The strangeness of being in that place—ground where precious lives were lost—and witnessing the testament of roses, made me feel the presence, in an other-worldly way, of the men and women who breathed their last breaths there. The roses were rife with remembrance of people I had never met, and somehow they were there among us, reminding us of how steep the cost of freedom, justice, and peace has ever been (and will ever be).
“A terrible beauty is born” (gracias, Senor Yeats), and that “Beauty will save the world” (gracias, Senor Dostoyevsky). I wrote the poem below in the days that followed, another attempt at remembrance—though no arrangement of words can offer the solace of a single rose.
Return of the Saints
November 19, 2007
The Rose Garden, University of Central America
Tonight the grass is bloodless,
and you’re surprised to find
beauty where your bodies once lay,
your new wounds blooming red as roses.
The man who planted them is gone.
For years he tended every stem,
hands sure as a father’s
soothing his dying child.
Only the murdered ones return,
a gift given in exchange
for the horror of death in the dark
roused from your lonely beds.
Your crimes (un)common as love:
aiming truth at the face of falsehood,
claiming justice for the disappeared,
shaming the proud and the fortunate few.
No one calls you saints, even now.
You loiter on the well-trimmed lawn,
toe stones along the brickwork paths,
search for your selves in empty rooms,
then retreat as you once refused
to retreat, before the coming sun,
your roses blooming red
at the heart of the martyrs’ garden.
Thanks to the generosity of a donor the cost of the program for the fall 2012 semester is $5000, which includes tuition, room and board. (This does not include the additional expenses such as airfare). If you or someone you know is interested in the fall 2012 semester, please contact Heidi Kallen firstname.lastname@example.org or Grace Carlson email@example.com right away! Application deadline is May 9.
There is nothing like going somewhere new in order to remember — or to realize— just how little you know. This is a daily occurrence for me here in El Salvador. For the last two months, I’ve been studying with a Santa Clara Universityrun program known as La Casa de la Solidaridad. A program aimed at Jesuit university students, Casa seeks to immerse its participants in la realidad — the reality — of this tiny Central American country.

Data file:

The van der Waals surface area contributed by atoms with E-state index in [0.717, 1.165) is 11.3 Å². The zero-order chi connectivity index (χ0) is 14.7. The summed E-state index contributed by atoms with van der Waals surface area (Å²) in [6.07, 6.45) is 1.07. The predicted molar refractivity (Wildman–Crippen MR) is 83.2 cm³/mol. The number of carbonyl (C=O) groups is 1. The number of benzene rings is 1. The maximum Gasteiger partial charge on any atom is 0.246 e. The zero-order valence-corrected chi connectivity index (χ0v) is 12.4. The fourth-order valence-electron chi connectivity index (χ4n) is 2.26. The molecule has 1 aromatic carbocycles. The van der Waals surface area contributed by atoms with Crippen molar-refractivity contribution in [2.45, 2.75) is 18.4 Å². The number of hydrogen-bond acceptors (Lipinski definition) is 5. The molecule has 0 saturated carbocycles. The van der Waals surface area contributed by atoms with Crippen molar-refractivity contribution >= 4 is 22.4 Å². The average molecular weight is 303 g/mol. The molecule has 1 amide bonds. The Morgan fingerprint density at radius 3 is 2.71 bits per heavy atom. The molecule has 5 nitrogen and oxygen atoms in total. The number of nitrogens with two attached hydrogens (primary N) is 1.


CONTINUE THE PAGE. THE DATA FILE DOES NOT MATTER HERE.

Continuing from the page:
The question then is, of course, what exactly is that reality? Or, how might a gringo college kid here for four months come to access any part of it? While I am still in the process of discerning those answers, I have an
idea about how our program strives to do that over the course of a semester. I am also learning about its limitations.
I spend two full days per week in the urban community of San Ramon, visiting a preschool classroom in the mornings, making home visits with social workers and community leaders in the afternoons and seeking to provide a context for the lives these children lead. We learn of fatherless homes, families affected by alcoholism and domestic abuse, un- and under-employment, water-borne illnesses and poor infrastructure. The list, unfortunately, goes on.
Though we are stationed in the prosperous and relatively safe neighborhood of Antiguo Cuscatlan, Casa emphasizes taking us out of the comfort of our houses (that we share with Salvadoran students) and showing us other parts of the country.
Therefore, we additionally spent a week in the rural part of the country bordering Honduras, where much of the violence occurred during El Salvador’s horrific civil war in the 1980s. (A war in large part financed by the United States — another
topic unto itself.) We heard stories and visited sites from those years, learning about how such a history still has major ramifications for the country and its people to this day.
I recount this to underscore, that unlike when I studied in London last summer with Fordham’s program, here I am constantly interacting with Salvadorans, hearing their stories and traveling through the country, encountering Salvadoran “reality” as much as one can in two months.
Yet I know there is still so much more. What about the hundreds of Salvadorans eating lunch in the air-conditioned food court of the brand-new mall complex near where I stay? Subway, Burger King, Pizza Hut — is this the Salvadoran dream,